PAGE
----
• Posts by Amish A. Shah
    Senior Counsel

    Employers and businesses trust attorney Amish Shah to represent them before trial and appellate courts and administrative agencies throughout California. He helps clients solve their most challenging labor and employment ...

Clock 5 minute read

Handbooks are developed to outline policies and procedures employees must abide by in the workplace.  But a handbook serves a dual, equally important purpose:  to act as an operable defense against workplace claims brought by employees as a way to demonstrate that the employer had equitable and compliant policies in place.

In California, employers are required to disseminate such workplace information to employees another way: through workplace postings.  The Department of Industrial Relations requires workplace postings be displayed in a ‘conspicuous’ place where they are easily visible to the intended audience, such as a bulletin board or mail-room/break-room wall or, in special circumstances, in a binder if there is no room to post such materials.  In California, every business must post not only the Wage Order(s) that apply to its operation and the minimum wage[1] where employees can see them, but also 16 other employment notices.  Failure to post required, up-to-date notices can have serious consequences, including costly penalties[2] and criminal charges.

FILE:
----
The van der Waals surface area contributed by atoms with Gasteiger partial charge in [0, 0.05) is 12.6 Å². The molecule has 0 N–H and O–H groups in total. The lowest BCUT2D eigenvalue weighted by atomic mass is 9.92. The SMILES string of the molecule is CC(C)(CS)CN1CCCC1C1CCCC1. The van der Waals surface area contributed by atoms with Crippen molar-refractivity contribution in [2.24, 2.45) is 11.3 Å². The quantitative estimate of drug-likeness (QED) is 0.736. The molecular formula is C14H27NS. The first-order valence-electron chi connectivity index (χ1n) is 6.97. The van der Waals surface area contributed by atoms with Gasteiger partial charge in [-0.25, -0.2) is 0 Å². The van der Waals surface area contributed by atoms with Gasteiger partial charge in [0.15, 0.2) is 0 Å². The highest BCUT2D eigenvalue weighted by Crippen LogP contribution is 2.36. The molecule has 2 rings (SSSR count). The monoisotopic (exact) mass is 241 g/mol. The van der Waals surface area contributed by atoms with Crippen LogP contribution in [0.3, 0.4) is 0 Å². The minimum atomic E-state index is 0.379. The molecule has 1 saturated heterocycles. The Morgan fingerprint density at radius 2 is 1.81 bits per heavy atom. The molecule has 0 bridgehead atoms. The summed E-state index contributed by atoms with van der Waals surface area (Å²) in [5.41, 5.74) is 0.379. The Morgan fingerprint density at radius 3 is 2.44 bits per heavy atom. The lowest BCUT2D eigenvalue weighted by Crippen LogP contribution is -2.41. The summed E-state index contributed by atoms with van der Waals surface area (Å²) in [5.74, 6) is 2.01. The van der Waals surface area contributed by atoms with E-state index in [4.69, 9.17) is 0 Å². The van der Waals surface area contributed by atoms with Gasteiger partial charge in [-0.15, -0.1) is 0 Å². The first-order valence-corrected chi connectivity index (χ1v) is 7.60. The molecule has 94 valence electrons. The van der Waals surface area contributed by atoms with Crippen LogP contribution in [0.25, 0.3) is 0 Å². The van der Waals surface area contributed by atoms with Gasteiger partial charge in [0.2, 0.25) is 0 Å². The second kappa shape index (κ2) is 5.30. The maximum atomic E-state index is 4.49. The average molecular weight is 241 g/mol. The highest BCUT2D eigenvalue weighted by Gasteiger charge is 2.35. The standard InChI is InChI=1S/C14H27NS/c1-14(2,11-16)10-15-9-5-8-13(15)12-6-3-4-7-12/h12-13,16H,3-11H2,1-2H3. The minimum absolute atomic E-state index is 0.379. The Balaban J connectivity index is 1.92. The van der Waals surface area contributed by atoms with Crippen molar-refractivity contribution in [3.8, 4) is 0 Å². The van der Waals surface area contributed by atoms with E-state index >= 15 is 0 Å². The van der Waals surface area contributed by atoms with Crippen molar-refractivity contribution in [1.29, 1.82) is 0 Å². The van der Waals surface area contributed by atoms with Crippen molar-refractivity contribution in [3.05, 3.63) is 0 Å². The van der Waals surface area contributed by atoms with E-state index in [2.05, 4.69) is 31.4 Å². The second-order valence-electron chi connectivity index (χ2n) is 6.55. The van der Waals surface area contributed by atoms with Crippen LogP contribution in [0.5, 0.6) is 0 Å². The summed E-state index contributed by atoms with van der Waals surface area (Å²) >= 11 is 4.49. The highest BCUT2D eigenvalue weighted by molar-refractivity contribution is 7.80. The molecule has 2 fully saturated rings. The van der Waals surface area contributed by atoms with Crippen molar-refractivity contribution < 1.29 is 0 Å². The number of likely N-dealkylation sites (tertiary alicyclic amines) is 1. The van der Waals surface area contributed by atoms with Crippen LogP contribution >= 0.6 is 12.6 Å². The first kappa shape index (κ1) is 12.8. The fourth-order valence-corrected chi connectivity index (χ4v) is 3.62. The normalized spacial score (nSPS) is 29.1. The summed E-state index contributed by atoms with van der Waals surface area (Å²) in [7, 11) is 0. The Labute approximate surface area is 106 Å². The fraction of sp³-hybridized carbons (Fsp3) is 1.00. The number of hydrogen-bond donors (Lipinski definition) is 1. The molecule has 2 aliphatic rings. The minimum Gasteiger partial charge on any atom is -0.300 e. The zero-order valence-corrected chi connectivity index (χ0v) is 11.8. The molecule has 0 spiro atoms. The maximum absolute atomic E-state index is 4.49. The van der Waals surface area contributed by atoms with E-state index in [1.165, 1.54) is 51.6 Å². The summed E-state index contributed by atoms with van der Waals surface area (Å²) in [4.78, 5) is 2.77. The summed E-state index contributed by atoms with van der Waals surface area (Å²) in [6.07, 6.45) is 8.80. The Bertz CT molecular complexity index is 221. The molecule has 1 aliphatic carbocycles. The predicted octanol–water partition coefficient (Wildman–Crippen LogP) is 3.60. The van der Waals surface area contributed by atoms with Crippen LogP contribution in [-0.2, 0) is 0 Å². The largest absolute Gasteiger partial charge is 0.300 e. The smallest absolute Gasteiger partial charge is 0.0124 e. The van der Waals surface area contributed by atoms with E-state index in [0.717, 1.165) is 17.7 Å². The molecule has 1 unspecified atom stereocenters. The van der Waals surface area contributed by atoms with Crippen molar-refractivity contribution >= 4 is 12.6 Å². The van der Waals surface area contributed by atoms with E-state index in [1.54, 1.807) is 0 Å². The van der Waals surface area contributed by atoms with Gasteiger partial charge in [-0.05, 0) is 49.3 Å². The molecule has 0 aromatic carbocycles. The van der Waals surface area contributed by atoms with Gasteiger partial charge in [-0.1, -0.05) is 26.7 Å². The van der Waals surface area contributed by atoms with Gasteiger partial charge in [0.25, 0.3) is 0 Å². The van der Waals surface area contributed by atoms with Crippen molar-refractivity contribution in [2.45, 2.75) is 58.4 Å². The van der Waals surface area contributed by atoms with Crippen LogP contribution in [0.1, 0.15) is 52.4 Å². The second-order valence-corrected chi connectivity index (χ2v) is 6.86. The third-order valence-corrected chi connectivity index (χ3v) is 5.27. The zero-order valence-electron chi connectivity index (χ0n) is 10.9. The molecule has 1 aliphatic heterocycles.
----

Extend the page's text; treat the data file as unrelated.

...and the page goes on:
Clock 4 minute read

The Ninth Circuit has issued its long-awaited ruling in Chamber of Commerce v. Bonta, perhaps putting a nail in the coffin of the controversial California law known as AB 51, which would have made it criminal conduct to require an applicant or employee to sign an arbitration agreement.

The history of AB 51 and the case challenging it is a tortuous one, to say the least, but the issue has always remained the same: was the California legislature too clever in its attempt to circumvent the Federal Arbitration Act (“FAA”) and the Supreme Court’s landmark decision in Epic Systems?

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